Private Military Contractors: a human rights dilemma

By Janie Whitlock

The use of Private Military Contractors (PMC) in war efforts around the world has increased, especially by the United States since 9/11. The US Department of Defense reported spending 388 billion dollars on military contracting companies in 2008 alone, and over 40% of the work of the Department of Defense, is now contracted out to these companies. One of such companies, Blackwater, drew attention through the criminal activity, human rights abuses and lack of accountability that has been prevalent within the industry at large. The debate entitled “Market Forces: Private Firms for Public Wars” focused on the extent to which these problems within the industry can be avoided with increased regulation.

This debate was part of a three-day symposium called “A World of War: Dynamics of Conflict in the 21st Century” – the 47th Annual International Affairs Symposium, held at Lewis and Clark College on April 6-8, 2009. The two speakers on this topic were: Erica Razook, the Policy Director of Economic Relations at Amnesty International USA, and Andy Bearpark, the Director of the British Association of Private Security Companies.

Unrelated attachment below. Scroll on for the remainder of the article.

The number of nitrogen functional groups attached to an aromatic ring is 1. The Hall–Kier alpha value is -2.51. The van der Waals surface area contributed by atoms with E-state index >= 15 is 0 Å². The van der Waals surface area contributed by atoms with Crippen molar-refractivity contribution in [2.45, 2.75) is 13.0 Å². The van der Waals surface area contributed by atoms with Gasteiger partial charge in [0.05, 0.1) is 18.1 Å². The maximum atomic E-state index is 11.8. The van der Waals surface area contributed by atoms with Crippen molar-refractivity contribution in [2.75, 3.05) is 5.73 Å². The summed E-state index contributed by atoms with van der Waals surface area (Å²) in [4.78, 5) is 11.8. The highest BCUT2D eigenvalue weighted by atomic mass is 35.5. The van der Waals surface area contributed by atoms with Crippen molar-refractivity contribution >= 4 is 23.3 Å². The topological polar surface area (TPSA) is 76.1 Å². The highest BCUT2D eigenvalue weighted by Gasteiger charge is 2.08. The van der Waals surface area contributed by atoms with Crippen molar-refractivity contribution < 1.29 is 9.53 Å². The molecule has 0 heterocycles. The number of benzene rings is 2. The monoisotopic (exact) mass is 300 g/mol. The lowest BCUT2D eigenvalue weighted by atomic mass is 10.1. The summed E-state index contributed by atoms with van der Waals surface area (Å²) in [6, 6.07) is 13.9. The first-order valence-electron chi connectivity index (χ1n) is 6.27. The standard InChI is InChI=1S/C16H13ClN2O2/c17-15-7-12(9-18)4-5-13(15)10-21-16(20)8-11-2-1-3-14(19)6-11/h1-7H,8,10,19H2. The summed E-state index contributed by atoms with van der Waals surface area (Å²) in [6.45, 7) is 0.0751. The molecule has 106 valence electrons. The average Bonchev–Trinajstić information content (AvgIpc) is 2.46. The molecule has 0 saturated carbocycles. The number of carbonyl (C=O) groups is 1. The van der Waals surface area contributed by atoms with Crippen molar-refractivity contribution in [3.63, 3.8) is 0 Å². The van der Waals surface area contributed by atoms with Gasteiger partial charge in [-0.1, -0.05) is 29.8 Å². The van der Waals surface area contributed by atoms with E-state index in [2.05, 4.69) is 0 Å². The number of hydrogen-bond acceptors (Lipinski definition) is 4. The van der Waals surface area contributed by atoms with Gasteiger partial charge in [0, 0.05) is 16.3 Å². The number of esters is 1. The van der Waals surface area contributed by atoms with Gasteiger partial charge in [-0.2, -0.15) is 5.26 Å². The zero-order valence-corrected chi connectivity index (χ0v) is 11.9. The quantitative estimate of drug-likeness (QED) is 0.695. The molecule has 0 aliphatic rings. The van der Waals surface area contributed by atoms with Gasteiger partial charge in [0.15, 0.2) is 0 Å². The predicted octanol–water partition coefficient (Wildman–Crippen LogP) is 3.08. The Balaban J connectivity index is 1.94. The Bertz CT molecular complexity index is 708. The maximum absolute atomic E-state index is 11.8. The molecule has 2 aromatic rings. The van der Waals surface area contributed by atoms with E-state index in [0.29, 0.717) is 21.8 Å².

The changing face of war

Mr. Bearpark explains that the use of these companies is essential to the changing face of war. The end of the Cold War has led to governments reducing their military forces, while at the same time, increasing the responsibilities required of them. Essentially, Bearpark holds that the responsibilities delegated to these private companies are tasks that military personnel cannot afford to spend their time on, with reduced resources and increased responsibility.

The U.S contractors are hired mostly by the Department of Defense and other government agencies to assist military operations with a variety of work such as maintaining facilities, cooking food for troops, doing laundry for troops, construction, security for military convoys, security for military officials, and intelligence in the form of interrogation and translation. However, Bearpark acknowledges the fact that the potential exists for corruption, and a gross misuse of power with the increased use of these companies, and that increased regulation is required to ensure that personnel in these companies only engage in defensive, rather than offensive actions. He argues the case of Blackwater is not the rule of how these companies behave, but an isolated incident that can be stopped with better regulation.

International Affairs Symposium 2009

Ms. Razook supports that these companies require better regulation, but feels that the extent of regulation required to stop the human rights abuses and the potential damage that the industry could cause, would radically change the purpose of the industry, maybe to the extent that the industry would cease to be profitable. She points out the case of Blackwater is not an isolated incident and most other companies have had reports of similar behavior.